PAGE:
Trickle-Down Censorship- book review

Censorship is one of the most well-known and detested attributes of China. Many people are already aware that Facebook, Youtube, Google, and the New York Times are blocked and that newspapers and news shows cannot report freely on many sensitive topics. But censorship goes far deeper and is more complex and widespread than that as shown in Trickle-Down Censorship, author JFK Miller’s account of his time working for That’s Shanghai magazine from 2006-2011.

Despite the long time period between when he last worked in China and the present, his book is not really outdated because the sad truth is that censorship is not just still present but also much more widespread and harsher than before. But while regular citizens can try and ignore it, journalists and editors have it the worst because it is a constant in their work. Even as an editor at That’s Shanghai, an expat mag that mostly covers food and entertainment, censorship was a major threat to each story Miller worked on or approved.
Miller also goes through aspects of modern China through the scope of censorship, which mostly works because of how ubiquitous it is. At the end of it, Miller decides enough is enough and calls time on China, as I did myself.

The main point is censorship and there is plenty of aspects to it. It can be arbitrary as there are no firm rules and the censors do not need to explain specifically what is the issue; it can be applied to everything from serious political pieces to photo-essays on pyjamas; it is futile to resist, at best, one can fight to keep a “objectionable” sentence or passage. The worst is that it becomes so prevalent and expected that not only do you get used to it, but you actively apply it to yourself, as Miller did while editing and even assigning stories. “It is frightening just how quickly you acquire the ability,” says Miller. As a reminder, Miller worked for an English-language expat magazine that mostly features food, hotel, and club reviews, not some newspaper or political magazine specializing in hardhitting exposes.

And Chinese censorship is not just resilient but adaptable and sophisticated, extending even to the online space where censors utilize software to filter keywords and resulting in the blocking of blogs and social media posts to even text chat messages on WeChat. Coincidentally, this week saw news about China’s government announcing a crackdown, yet again, on unauthorized VPN software, which lots of expats and locals in China use to access banned websites.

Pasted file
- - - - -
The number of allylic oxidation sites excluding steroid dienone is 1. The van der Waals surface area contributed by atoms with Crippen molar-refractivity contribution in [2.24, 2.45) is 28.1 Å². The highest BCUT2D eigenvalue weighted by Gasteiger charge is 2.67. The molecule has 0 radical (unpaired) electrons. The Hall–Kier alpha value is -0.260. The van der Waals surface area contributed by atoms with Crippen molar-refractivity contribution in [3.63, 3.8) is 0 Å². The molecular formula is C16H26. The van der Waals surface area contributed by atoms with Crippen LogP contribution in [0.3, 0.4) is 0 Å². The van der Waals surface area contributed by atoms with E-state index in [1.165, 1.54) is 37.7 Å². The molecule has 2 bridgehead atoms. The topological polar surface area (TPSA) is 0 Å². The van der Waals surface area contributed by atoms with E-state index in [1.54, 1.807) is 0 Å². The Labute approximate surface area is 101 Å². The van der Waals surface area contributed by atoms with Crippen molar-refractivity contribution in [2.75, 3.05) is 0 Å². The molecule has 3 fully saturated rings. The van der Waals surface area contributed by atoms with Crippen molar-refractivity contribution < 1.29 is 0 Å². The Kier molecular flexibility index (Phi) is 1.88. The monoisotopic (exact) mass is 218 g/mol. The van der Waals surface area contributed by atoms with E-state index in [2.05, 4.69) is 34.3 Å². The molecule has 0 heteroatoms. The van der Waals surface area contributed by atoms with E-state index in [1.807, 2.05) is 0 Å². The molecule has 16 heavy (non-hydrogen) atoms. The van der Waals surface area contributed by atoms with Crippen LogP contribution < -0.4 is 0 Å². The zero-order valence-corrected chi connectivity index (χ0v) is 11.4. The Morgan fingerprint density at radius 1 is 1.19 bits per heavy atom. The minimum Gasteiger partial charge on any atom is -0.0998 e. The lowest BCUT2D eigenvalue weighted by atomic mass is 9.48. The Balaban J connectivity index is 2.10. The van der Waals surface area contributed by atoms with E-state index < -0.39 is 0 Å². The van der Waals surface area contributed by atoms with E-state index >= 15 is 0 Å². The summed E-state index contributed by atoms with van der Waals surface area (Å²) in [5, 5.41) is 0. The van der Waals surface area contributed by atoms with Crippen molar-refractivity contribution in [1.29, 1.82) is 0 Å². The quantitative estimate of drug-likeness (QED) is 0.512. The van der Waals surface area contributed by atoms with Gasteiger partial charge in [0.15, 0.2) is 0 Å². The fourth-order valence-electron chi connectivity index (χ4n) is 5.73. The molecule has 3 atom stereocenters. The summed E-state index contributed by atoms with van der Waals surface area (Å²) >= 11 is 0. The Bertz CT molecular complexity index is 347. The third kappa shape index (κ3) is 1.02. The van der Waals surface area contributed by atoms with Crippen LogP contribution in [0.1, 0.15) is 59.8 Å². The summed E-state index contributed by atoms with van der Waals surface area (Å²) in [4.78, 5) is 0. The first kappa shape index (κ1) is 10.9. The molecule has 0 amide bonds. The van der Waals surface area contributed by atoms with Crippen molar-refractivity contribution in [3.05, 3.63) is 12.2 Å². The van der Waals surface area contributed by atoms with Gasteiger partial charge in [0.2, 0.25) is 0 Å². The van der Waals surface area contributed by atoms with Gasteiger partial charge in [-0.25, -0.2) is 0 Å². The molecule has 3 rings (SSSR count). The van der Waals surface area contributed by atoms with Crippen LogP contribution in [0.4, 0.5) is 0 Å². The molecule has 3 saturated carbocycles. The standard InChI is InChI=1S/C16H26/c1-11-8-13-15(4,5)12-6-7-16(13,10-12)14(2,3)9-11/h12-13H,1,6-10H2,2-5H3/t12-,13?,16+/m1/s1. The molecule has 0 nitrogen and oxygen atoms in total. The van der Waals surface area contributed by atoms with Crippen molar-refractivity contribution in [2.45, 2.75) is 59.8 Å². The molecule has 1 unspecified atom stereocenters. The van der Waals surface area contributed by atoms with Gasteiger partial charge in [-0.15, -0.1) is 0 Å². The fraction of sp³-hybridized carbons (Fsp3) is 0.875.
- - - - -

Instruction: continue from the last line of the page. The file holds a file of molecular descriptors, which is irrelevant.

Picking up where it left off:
The only main issue I have with the book is the cover which features an outline of China, that includes Taiwan. It is a somewhat strange and perhaps cowardly decision because it isn’t like the book would be able to be sold in China, given its topic, so one wonders why he had to do that.

Experienced expats won’t be surprised at much of the content, but other readers will likely find a lot to inform themselves.
Otherwise, Trickle-Down Censorship is a fine account of Chinese censorship, a sad reminder of the power of authoritarian regimes, even in this day and age.

Shanghai’s New Year tragedy

As most people know, 2015 started off horribly for Shanghai when a stampede happened during a New Year’s Eve gathering on the Bund. The tragedy took 36 lives and injured 47, though this latter number probably only counts the seriously injured. There were over 100,000 people packed alongside the riverside promenade and street on the Bund hoping to celebrate the New Year when suddenly a stampede broke out along a staircase near a viewing platform (and not outside a club where people inside were throwing out club coupons that looked like US dollars onto the street below). Ironically, the authorities had actually canceled the fireworks to prevent large crowds from gathering as had happened in previous year, but there were other events such as a laser light show and the people still came out in huge numbers.

This might be a bad omen for the city and China. Or it might be a sign of the state of the nation and a deadly reminder of what to improve. The tragedy and its aftermath brought to the fore several serious problems in the country. Don’t get me wrong; deadly stampedes have happened elsewhere, including in Germany and in Hong Kong. But these tragedies don’t happen by accident and lessons can always be learnt.

First, to be honest, the tragedy was not surprising to many of us who live, study, or have been to the mainland.